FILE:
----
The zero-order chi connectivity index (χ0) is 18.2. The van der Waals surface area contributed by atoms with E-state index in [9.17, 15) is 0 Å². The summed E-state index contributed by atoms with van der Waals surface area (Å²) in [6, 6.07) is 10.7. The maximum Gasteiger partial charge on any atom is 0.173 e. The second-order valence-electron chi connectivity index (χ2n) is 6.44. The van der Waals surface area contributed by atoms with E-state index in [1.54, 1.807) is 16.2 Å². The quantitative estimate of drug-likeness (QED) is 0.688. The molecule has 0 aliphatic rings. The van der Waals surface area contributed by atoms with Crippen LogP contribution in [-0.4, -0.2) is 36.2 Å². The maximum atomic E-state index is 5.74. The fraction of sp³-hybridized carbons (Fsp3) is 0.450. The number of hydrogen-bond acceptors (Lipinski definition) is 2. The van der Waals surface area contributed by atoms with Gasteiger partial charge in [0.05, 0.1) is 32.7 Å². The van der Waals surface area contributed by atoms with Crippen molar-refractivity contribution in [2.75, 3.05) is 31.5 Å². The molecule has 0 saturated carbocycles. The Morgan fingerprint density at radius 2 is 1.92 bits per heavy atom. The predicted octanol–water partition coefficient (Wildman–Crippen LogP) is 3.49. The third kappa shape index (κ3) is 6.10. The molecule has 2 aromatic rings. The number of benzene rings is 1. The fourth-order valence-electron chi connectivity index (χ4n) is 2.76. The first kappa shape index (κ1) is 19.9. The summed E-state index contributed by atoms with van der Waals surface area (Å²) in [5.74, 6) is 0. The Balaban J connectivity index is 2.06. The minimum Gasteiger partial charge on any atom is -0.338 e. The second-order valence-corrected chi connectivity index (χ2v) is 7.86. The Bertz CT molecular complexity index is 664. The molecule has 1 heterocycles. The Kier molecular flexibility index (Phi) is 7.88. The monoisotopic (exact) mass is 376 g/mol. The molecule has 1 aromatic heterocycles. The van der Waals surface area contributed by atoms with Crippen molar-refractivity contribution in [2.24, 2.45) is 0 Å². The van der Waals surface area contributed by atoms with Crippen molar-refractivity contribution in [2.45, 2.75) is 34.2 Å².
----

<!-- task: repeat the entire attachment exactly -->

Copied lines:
The zero-order chi connectivity index (χ0) is 18.2. The van der Waals surface area contributed by atoms with E-state index in [9.17, 15) is 0 Å². The summed E-state index contributed by atoms with van der Waals surface area (Å²) in [6, 6.07) is 10.7. The maximum Gasteiger partial charge on any atom is 0.173 e. The second-order valence-electron chi connectivity index (χ2n) is 6.44. The van der Waals surface area contributed by atoms with E-state index in [1.54, 1.807) is 16.2 Å². The quantitative estimate of drug-likeness (QED) is 0.688. The molecule has 0 aliphatic rings. The van der Waals surface area contributed by atoms with Crippen LogP contribution in [-0.4, -0.2) is 36.2 Å². The maximum atomic E-state index is 5.74. The fraction of sp³-hybridized carbons (Fsp3) is 0.450. The number of hydrogen-bond acceptors (Lipinski definition) is 2. The van der Waals surface area contributed by atoms with Gasteiger partial charge in [0.05, 0.1) is 32.7 Å². The van der Waals surface area contributed by atoms with Crippen molar-refractivity contribution in [2.75, 3.05) is 31.5 Å². The molecule has 0 saturated carbocycles. The Morgan fingerprint density at radius 2 is 1.92 bits per heavy atom. The predicted octanol–water partition coefficient (Wildman–Crippen LogP) is 3.49. The third kappa shape index (κ3) is 6.10. The molecule has 2 aromatic rings. The number of benzene rings is 1. The fourth-order valence-electron chi connectivity index (χ4n) is 2.76. The first kappa shape index (κ1) is 19.9. The summed E-state index contributed by atoms with van der Waals surface area (Å²) in [5.74, 6) is 0. The Balaban J connectivity index is 2.06. The minimum Gasteiger partial charge on any atom is -0.338 e. The second-order valence-corrected chi connectivity index (χ2v) is 7.86. The Bertz CT molecular complexity index is 664. The molecule has 1 heterocycles. The Kier molecular flexibility index (Phi) is 7.88. The monoisotopic (exact) mass is 376 g/mol. The molecule has 1 aromatic heterocycles. The van der Waals surface area contributed by atoms with Crippen molar-refractivity contribution in [2.24, 2.45) is 0 Å². The van der Waals surface area contributed by atoms with Crippen molar-refractivity contribution in [2.45, 2.75) is 34.2 Å².